Mineral Spotlight: Magnesium

October 25, 2021

Magnesium is a mineral that many Americans don’t get enough of in their diets. The interesting thing is, our daily needs for this important nutrient can easily be met by consuming just a few magnesium-rich foods each day.  There typically isn’t a need for supplementation, but to be sure you’re getting enough, let’s take a look at what it does, how best to consume it, and what happens if we get too much or too little in our diet.

Magnesium’s Role in the Body:

  • Helps produce energy, make body proteins, and regulate blood glucose levels
  • Supports muscle and nerve function, signaling muscles to contract and relax
  • Promotes healthy heart rhythm and normal blood pressure
  • Is a component of bones
  • Could help maintain immune response

How Much Magnesium Do We Need?

Life StageAgeAmount
Infants0-6 mos30 mg/day
 6-12 mos75 mg/day
Children1-3 yrs80 mg/day
 4-8 yrs130 mg/day
Males9-13 yrs240 mg/day
 14-18 yrs410 mg/day
 19-30 yrs400 mg/day
 31 + yrs420 mg/day
Females9-13 yrs240 mg/day
 14-18 yrs360 mg/day
 19-30 yrs310 mg/day
 31 + yrs320 mg/day

*Note that recommended amounts increase slightly for women during pregnancy.

  • A deficiency of magnesium is rare due to the body’s ability to regulate and maintain healthy levels by reducing loss through urine. Generally, the only ones who need to be concerned about a deficiency are those with malabsorptive diseases, such as chronic digestive problems, celiac disease, kidney disease, or alcoholism.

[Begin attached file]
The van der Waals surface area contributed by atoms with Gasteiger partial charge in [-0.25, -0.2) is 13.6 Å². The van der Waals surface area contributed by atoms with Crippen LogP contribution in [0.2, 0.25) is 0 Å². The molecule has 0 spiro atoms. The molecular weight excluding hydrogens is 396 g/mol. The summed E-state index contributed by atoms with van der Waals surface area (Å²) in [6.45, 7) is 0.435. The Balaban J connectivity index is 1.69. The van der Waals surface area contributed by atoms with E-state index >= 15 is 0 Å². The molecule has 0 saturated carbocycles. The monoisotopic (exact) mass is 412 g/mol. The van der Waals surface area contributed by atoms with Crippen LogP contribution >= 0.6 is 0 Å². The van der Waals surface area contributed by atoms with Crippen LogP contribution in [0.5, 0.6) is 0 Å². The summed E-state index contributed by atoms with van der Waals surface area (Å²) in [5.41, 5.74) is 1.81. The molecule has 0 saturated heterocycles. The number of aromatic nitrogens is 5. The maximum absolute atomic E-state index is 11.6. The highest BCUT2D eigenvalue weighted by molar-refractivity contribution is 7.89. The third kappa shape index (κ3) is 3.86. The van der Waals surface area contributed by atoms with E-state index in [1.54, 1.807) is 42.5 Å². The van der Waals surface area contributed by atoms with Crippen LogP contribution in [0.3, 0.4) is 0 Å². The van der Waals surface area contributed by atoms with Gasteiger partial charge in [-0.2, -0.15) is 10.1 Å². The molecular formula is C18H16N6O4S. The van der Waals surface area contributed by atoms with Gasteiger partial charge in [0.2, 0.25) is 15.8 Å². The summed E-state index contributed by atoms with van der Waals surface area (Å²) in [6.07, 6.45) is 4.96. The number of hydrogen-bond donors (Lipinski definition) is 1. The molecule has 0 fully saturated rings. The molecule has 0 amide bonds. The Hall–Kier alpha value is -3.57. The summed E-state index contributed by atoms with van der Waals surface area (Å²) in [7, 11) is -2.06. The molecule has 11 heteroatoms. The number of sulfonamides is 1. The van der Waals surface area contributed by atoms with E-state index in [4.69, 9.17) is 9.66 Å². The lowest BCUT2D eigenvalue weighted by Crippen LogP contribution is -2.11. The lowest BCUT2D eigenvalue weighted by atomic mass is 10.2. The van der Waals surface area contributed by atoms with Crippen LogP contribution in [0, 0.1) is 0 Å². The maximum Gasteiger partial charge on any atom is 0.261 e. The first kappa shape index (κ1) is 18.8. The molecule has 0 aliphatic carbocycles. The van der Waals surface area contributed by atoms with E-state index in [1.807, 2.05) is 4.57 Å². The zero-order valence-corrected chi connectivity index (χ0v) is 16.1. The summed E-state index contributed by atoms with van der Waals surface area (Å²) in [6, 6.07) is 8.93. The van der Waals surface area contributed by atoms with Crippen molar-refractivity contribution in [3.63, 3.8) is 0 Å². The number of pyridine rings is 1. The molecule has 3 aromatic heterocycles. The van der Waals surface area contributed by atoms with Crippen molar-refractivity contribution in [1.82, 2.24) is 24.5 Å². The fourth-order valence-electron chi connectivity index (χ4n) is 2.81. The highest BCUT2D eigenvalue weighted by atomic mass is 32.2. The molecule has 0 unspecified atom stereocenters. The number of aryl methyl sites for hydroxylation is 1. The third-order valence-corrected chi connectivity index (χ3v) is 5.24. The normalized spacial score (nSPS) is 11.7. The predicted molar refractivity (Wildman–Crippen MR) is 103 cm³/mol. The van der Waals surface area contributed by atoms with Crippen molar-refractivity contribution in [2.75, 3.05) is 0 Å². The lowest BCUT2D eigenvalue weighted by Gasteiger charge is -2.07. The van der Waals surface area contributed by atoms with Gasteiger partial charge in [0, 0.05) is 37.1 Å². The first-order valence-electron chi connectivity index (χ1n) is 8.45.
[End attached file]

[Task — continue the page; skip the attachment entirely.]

What are the Best Sources of Magnesium?

  • Beans and peas
  • Nuts (1 oz of almonds contains 20% of the daily magnesium an adult needs) and nut butters
  • Whole grains
  • Dark green vegetables (chlorophyll contains magnesium)
  • Fortified foods
  • Some waters (tap, mineral or bottled) can provide magnesium

Of Special Note:

  • Low magnesium levels usually don’t cause symptom. However, chronically low levels can increase the risk of high blood pressure, heart disease, type 2 diabetes and osteoporosis.
  • New research is emerging to show that magnesium therapy may help prevent or relieve headaches, particularly migraines. Magnesium deficiency can affect neurotransmitters and restrict blood vessel constriction, factors which doctors link to migraines.
  • Magnesium may also play a role in premenstrual syndrome. The American College of Obstetricians and Gynecologists suggest that taking magnesium supplements could help to reduce bloating, mood symptoms, and breast tenderness in PMS, though more research is still needed on this topic.

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